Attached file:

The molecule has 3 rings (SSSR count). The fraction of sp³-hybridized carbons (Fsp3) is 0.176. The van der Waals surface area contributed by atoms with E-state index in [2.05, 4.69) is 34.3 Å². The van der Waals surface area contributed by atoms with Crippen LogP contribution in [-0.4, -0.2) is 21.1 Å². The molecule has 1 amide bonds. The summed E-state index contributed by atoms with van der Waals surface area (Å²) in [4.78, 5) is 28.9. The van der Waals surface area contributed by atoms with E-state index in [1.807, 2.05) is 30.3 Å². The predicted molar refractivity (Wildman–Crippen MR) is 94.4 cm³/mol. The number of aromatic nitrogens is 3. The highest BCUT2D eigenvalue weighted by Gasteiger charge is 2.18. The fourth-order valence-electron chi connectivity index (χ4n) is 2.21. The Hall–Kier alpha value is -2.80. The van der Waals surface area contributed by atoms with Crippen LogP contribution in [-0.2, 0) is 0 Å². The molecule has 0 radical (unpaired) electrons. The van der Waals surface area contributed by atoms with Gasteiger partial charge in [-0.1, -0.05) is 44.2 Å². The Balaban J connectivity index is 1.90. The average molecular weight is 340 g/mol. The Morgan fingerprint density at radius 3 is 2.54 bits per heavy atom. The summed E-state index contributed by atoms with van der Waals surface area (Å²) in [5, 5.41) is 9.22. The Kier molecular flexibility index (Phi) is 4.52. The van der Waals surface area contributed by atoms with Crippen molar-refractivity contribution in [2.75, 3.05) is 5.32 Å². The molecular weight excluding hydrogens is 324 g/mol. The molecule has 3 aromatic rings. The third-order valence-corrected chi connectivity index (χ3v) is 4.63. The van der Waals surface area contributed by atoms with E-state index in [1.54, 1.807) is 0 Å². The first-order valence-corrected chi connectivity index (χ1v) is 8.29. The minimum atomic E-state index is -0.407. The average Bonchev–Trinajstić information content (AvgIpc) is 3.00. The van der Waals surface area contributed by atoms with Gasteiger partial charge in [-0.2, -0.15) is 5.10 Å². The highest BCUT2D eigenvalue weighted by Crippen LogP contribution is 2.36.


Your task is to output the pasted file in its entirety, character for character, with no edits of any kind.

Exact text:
The molecule has 3 rings (SSSR count). The fraction of sp³-hybridized carbons (Fsp3) is 0.176. The van der Waals surface area contributed by atoms with E-state index in [2.05, 4.69) is 34.3 Å². The van der Waals surface area contributed by atoms with Crippen LogP contribution in [-0.4, -0.2) is 21.1 Å². The molecule has 1 amide bonds. The summed E-state index contributed by atoms with van der Waals surface area (Å²) in [4.78, 5) is 28.9. The van der Waals surface area contributed by atoms with E-state index in [1.807, 2.05) is 30.3 Å². The predicted molar refractivity (Wildman–Crippen MR) is 94.4 cm³/mol. The number of aromatic nitrogens is 3. The highest BCUT2D eigenvalue weighted by Gasteiger charge is 2.18. The fourth-order valence-electron chi connectivity index (χ4n) is 2.21. The Hall–Kier alpha value is -2.80. The van der Waals surface area contributed by atoms with Crippen LogP contribution in [-0.2, 0) is 0 Å². The molecule has 0 radical (unpaired) electrons. The van der Waals surface area contributed by atoms with Gasteiger partial charge in [-0.1, -0.05) is 44.2 Å². The Balaban J connectivity index is 1.90. The average molecular weight is 340 g/mol. The Morgan fingerprint density at radius 3 is 2.54 bits per heavy atom. The summed E-state index contributed by atoms with van der Waals surface area (Å²) in [5, 5.41) is 9.22. The Kier molecular flexibility index (Phi) is 4.52. The van der Waals surface area contributed by atoms with Crippen molar-refractivity contribution in [2.75, 3.05) is 5.32 Å². The molecular weight excluding hydrogens is 324 g/mol. The molecule has 3 aromatic rings. The third-order valence-corrected chi connectivity index (χ3v) is 4.63. The van der Waals surface area contributed by atoms with E-state index in [1.54, 1.807) is 0 Å². The first-order valence-corrected chi connectivity index (χ1v) is 8.29. The minimum atomic E-state index is -0.407. The average Bonchev–Trinajstić information content (AvgIpc) is 3.00. The van der Waals surface area contributed by atoms with Gasteiger partial charge in [-0.2, -0.15) is 5.10 Å². The highest BCUT2D eigenvalue weighted by Crippen LogP contribution is 2.36.